Patients with IBD develop extraintestinal complication of pancreatitis, likely because of inflammatory mechanisms common between these two diseases. Our pilot data shows that under normal conditions, Ucn1 is expressed in islet cells of the pancreas alone. Interestingly, during pancreatitis, acinar cells show de novo expression of Ucn1, but the role of Ucn1 and its receptor in pancreatic inflammation remain unexplored. Furthermore, CRF2 knockout mice show secretion defects and alterations in endoplasmic ultrastructure when examined under electron microscope. Urocortin1 (Ucn1) plays a pivotal, though paradoxical role in causing intestinal inflammation. Exploring shared pathways that contribute to progression of these illnesses will offer highly relevant therapeutic and diagnostic approaches.
RNA Interference (RNAi)-Mediated Gene Therapy
We have successfully developed use of RNAi in freely moving adult rodents to manipulate expression of the CRF family of neuropeptides in neuronal populations in a reversible fashion (Brain Res Protoc, 2004, PNAS 2005). RNAi for silencing gene expression in vivo is an extremely powerful tool in teasing out gene function and neural circuitry. We now hope to use novel fluorescent and magnetic nanoparticles conjugated to dsRNA for non-invasive delivery of RNAi for therapeutic treatment for pain and inflammatory diseases. In addition, we are developing novel methods to deliver RNAi to specific pain neurons. A pilot T1 Catalyst award from UCSF funded part of this work.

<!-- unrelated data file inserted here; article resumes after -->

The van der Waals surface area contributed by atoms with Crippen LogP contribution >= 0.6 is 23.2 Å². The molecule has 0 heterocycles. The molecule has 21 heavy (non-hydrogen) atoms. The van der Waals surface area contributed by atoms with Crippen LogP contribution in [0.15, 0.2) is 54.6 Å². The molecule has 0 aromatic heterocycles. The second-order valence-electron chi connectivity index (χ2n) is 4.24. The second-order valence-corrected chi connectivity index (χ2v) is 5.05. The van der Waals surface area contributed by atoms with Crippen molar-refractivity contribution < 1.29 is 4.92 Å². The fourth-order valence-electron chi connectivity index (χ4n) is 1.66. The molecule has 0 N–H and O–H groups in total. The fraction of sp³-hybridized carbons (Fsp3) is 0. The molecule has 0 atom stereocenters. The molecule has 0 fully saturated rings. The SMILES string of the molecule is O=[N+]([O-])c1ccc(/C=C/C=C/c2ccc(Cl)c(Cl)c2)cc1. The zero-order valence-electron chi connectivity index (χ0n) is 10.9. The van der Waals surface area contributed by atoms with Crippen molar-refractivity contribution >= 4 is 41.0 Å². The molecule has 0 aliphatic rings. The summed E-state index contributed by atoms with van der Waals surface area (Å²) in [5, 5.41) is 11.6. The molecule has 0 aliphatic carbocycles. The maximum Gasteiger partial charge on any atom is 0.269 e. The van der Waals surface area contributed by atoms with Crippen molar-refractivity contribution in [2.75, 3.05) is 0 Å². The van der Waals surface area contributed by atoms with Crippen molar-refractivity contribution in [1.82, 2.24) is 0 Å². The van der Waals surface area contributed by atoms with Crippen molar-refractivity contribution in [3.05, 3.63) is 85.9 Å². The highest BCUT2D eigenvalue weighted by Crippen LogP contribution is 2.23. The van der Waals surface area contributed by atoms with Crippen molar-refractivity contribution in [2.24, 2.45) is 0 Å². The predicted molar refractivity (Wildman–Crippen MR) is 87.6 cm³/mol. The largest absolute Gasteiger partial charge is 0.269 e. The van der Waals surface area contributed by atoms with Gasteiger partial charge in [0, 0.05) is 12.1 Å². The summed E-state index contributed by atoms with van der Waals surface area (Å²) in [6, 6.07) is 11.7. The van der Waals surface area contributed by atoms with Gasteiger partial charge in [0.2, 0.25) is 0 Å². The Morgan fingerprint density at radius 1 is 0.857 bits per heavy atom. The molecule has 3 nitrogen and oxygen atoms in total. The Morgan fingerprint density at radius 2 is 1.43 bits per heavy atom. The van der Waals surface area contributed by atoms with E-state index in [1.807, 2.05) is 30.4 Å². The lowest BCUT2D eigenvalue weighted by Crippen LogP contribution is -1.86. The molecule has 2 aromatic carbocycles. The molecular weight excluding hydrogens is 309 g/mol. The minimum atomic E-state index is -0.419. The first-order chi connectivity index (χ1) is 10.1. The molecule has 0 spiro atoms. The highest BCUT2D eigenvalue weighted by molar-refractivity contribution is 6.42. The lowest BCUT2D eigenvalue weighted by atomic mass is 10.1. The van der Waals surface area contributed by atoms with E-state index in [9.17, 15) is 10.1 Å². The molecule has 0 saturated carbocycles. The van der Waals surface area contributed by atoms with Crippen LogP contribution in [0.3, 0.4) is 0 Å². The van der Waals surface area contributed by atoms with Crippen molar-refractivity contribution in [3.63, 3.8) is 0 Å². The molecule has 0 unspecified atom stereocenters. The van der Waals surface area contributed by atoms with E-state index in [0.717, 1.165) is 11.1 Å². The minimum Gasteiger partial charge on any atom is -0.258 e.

1. Bhargava† A, Chen† S-Y, Mastroberardino L, Meijer OC, Wang J, Buse P, Firestone G, Verrey, F, and Pearce D. (1999) Epithelial sodium channel regulated by aldosterone-induced protein sgk. Proc. Natl. Acad. Sci., 96: 2514-2519. (†: equal contribution by two authors).
2. Bhargava A, Meijer OC, Dallman MF, and Pearce D. (2000) Plasma Membrane Calcium Pump Isoform 1 Gene Expression is Repressed by Corticosterone and Stress in Rat Hippocampus. J. Neuroscience. 20(9):3129-3138.
3. Bhargava A, Dallman MF, Pearce D and Choi SJ. (2004). Long double-stranded RNA mediated interference as a tool to achieve site-specific silencing of hypothalamic neuropeptides. Brain Res Protoc. 13 (2): 115-25.
4. la Fleur SF, Wick EC, Idumalla PS, Grady EF and Bhargava A. (2005). Role of peripheral corticotropin-releasing factor and urocortin II in intestinal inflammation and motility in terminal ileum. Proc Natl Acad Sci. 102 (21): 7647-7652.